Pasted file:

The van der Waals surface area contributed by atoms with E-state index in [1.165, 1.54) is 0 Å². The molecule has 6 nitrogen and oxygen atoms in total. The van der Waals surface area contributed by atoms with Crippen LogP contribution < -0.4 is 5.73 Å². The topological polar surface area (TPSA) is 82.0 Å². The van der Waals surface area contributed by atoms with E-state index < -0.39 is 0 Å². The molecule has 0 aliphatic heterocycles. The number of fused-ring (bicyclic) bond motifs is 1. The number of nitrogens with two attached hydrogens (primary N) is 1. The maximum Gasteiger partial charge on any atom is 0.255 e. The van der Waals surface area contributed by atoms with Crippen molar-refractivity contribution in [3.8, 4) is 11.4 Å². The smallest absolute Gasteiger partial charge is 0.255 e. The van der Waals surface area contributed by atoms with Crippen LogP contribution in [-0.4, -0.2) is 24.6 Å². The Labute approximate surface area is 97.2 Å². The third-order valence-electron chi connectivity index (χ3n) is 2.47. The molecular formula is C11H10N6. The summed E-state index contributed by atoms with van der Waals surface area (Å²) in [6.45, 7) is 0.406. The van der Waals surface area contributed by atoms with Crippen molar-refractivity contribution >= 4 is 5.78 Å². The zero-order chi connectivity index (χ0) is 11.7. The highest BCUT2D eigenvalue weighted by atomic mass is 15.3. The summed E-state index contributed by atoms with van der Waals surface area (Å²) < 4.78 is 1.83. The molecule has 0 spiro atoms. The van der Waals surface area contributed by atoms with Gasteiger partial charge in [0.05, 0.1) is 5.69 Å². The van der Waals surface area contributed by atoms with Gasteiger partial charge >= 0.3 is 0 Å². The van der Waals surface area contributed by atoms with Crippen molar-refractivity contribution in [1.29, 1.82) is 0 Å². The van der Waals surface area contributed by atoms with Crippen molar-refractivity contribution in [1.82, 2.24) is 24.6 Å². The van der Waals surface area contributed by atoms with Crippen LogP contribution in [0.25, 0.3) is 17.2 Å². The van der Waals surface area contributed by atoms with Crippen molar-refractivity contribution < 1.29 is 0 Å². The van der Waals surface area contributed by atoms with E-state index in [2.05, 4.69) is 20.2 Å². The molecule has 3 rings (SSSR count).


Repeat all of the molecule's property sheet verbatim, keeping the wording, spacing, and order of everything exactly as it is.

The van der Waals surface area contributed by atoms with E-state index in [1.165, 1.54) is 0 Å². The molecule has 6 nitrogen and oxygen atoms in total. The van der Waals surface area contributed by atoms with Crippen LogP contribution < -0.4 is 5.73 Å². The topological polar surface area (TPSA) is 82.0 Å². The van der Waals surface area contributed by atoms with E-state index < -0.39 is 0 Å². The molecule has 0 aliphatic heterocycles. The number of fused-ring (bicyclic) bond motifs is 1. The number of nitrogens with two attached hydrogens (primary N) is 1. The maximum Gasteiger partial charge on any atom is 0.255 e. The van der Waals surface area contributed by atoms with Crippen molar-refractivity contribution in [3.8, 4) is 11.4 Å². The smallest absolute Gasteiger partial charge is 0.255 e. The van der Waals surface area contributed by atoms with Crippen LogP contribution in [-0.4, -0.2) is 24.6 Å². The Labute approximate surface area is 97.2 Å². The third-order valence-electron chi connectivity index (χ3n) is 2.47. The molecular formula is C11H10N6. The summed E-state index contributed by atoms with van der Waals surface area (Å²) in [6.45, 7) is 0.406. The van der Waals surface area contributed by atoms with Crippen molar-refractivity contribution >= 4 is 5.78 Å². The zero-order chi connectivity index (χ0) is 11.7. The highest BCUT2D eigenvalue weighted by atomic mass is 15.3. The summed E-state index contributed by atoms with van der Waals surface area (Å²) < 4.78 is 1.83. The molecule has 0 spiro atoms. The van der Waals surface area contributed by atoms with Gasteiger partial charge in [0.05, 0.1) is 5.69 Å². The van der Waals surface area contributed by atoms with Gasteiger partial charge >= 0.3 is 0 Å². The van der Waals surface area contributed by atoms with Crippen molar-refractivity contribution in [1.29, 1.82) is 0 Å². The van der Waals surface area contributed by atoms with Crippen molar-refractivity contribution in [1.82, 2.24) is 24.6 Å². The van der Waals surface area contributed by atoms with Crippen LogP contribution in [0.25, 0.3) is 17.2 Å². The van der Waals surface area contributed by atoms with Crippen molar-refractivity contribution < 1.29 is 0 Å². The van der Waals surface area contributed by atoms with E-state index in [2.05, 4.69) is 20.2 Å². The molecule has 3 rings (SSSR count).